Is a £340m development loan for Airbus in the UK too little too late? Howard Wheeldon speaks out
Yes, months after the German and French governments confirmed loan development aid of about £1bn each to Airbus for the A350XWB plane we should be pleased that the British government has finally decided to make £340m of development loan aid available. But before you get too excited though, ask yourself why it is that if Britain is supposed to have a proportional share of Airbus program manufacturing in some kind of relation to the amount of development loan aid commitment it is prepared to make, why is it that we are putting in only a fraction of the aid being put in by France and Germany?
The answer may be quite simple – they are prepared to show greater commitment to manufacturing and jobs perhaps; they are somewhat better at seeing the wood for the trees meaning that by failing to actively encourage the British government to provide a similar level of aid means that when the next new Airbus aircraft development [the A320 replacement] comes into view in a few more years time it will be to Germany and France that development and manufacturing of the wings is done.
In summary, rather than being in a position to welcome what the British government has announced today all that I can see is blood on the hands of the Business Secretary, Lord Mandelson – the blood of many more British jobs being lost in ten to fifteen years time.
Leave aside for a moment if you will that in the case of the Boeing/US loan subsidy dispute against the EU/Airbus the WTO is expected to make initial private report conclusions known to both complainant and defendant during week beginning August 31. A WTO ruling that goes against Airbus and the EU could, subject to the necessary appeals process of course, deal a serious blow to the A350XWB state loan aid plan just as it could repayable loan aid already provided by the four government partners on the A380 program. For now though it would be clearly wrong to speculate either way what the result of this particular dispute will be.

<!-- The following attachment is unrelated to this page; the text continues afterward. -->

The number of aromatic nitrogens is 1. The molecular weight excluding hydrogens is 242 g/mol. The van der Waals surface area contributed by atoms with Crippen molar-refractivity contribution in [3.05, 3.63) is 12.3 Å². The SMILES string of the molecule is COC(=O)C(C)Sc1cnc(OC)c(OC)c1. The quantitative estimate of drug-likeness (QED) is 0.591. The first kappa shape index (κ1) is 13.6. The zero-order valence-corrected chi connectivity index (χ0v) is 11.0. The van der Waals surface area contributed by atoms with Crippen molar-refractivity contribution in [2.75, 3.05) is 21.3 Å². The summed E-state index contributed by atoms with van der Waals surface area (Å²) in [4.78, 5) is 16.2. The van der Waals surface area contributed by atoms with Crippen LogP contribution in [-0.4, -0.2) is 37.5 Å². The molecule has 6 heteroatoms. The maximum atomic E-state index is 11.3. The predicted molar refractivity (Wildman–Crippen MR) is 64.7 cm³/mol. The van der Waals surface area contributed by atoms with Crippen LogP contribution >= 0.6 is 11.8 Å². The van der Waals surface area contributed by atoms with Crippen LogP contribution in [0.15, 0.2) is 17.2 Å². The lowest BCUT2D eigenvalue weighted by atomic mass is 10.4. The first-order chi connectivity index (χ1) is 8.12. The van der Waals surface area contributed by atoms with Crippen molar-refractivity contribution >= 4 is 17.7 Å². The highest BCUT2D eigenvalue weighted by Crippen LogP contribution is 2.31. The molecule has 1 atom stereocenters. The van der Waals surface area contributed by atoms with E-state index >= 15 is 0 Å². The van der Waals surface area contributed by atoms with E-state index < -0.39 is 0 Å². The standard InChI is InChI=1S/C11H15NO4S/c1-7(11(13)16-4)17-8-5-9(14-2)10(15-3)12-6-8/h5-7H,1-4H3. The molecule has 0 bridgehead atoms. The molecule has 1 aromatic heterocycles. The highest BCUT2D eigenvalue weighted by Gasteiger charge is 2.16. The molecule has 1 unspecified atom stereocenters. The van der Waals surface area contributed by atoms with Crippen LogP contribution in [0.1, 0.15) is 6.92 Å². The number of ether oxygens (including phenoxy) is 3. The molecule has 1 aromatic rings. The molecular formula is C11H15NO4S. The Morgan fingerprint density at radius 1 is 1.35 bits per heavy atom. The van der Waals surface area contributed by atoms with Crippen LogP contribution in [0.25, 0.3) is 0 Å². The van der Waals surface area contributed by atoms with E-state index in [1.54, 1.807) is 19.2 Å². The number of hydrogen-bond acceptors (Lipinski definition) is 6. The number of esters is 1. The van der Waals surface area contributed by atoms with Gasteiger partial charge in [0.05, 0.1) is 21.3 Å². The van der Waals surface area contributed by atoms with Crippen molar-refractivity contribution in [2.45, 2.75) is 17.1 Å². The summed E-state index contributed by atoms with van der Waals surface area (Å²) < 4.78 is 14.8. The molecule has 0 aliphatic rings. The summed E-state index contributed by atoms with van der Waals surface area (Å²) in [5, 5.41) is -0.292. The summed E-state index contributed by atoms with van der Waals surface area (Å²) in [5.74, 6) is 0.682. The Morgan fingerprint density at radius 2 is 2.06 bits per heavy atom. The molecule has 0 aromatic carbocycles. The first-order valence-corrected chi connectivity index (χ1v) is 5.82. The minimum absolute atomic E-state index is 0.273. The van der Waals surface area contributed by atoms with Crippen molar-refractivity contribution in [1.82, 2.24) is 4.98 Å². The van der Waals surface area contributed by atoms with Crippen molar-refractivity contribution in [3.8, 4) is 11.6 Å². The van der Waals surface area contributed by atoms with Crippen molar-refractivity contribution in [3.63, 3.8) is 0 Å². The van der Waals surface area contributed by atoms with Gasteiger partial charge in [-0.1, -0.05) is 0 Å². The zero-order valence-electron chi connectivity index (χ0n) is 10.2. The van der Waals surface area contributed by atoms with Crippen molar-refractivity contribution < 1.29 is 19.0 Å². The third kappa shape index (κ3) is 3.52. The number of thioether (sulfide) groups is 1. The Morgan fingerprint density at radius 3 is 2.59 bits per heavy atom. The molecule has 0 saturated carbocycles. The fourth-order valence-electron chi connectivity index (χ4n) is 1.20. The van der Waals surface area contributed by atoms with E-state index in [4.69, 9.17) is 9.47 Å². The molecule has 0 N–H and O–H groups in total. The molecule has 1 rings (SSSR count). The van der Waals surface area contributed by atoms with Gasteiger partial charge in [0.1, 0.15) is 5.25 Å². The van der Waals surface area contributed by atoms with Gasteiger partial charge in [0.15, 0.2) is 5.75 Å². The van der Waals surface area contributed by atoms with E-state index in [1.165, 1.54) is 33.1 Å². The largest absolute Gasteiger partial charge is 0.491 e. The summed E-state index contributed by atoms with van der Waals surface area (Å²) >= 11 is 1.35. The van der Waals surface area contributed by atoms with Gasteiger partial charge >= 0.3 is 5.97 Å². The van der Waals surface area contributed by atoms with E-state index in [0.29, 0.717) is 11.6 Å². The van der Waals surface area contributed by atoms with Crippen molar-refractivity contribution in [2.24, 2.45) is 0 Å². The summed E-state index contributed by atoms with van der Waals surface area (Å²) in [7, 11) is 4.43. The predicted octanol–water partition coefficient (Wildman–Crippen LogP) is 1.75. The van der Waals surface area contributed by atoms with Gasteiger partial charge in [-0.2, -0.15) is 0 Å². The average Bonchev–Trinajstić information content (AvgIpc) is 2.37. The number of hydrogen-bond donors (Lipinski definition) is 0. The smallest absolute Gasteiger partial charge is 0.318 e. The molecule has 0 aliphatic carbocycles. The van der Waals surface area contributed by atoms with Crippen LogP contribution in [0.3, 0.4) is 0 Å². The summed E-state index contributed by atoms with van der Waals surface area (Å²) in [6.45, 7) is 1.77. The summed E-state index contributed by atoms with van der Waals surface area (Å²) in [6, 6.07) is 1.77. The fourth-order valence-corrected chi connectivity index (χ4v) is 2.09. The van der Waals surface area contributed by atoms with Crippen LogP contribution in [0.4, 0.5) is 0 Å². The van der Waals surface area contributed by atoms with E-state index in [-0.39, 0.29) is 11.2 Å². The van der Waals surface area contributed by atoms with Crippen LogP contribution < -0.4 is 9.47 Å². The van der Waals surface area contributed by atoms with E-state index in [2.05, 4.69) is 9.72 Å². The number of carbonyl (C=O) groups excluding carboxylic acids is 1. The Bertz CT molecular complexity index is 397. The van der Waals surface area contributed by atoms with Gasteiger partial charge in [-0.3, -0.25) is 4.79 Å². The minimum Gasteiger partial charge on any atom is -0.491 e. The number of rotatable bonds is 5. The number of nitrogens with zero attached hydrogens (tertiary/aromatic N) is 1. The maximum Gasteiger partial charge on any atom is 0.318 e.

Neither can we ignore that the WTO will some time during 2010 rule on the separate EU/Airbus case against the US/Boeing.
The specific £340m repayable loan aid from the UK together with the separate £60m support made available to GKN for wing spar development earlier has been sanctioned by the British Government for Airbus under the provisions of the Civil Aviation Act 1982. The monies will be paid from the £750m Strategic Investment Fund. Whilst between the devil and the deep blue sea on the issue of this particular subsidy (Against it on all reasonable grounds but pro it on the basis of ensuring that the UK maintains a place at the Airbus manufacturing table) I am left to conclude that we are in the A350 XWB development witnessing as far as Britain is concerned the very last commercial aircraft wing development and subsequent full manufacturing and export process.
In other words the UK government is prepared to accept that the UK commercial aerospace industry should be allowed to go the way of shipbuilding, engineering, chemicals, textiles and many other manufacturing industries.
I sincerely hope that I am proved to be wrong but right now my view is that far from praising the number of jobs that have been saved in Broughton and Filton we might better see the results of today marking the slow beginning of the end for yet another huge British manufacturing success story. The Business Secretary may not rue this day personally as he runs hard to keep up with his own hype but as he walks around with his eyes firmly closed others will be quick to see through the UK government game just as they will have also spotted the game that Airbus management together with German and French governments are probably also playing.
Howard Wheeldon is the senior strategist at BGC Partners
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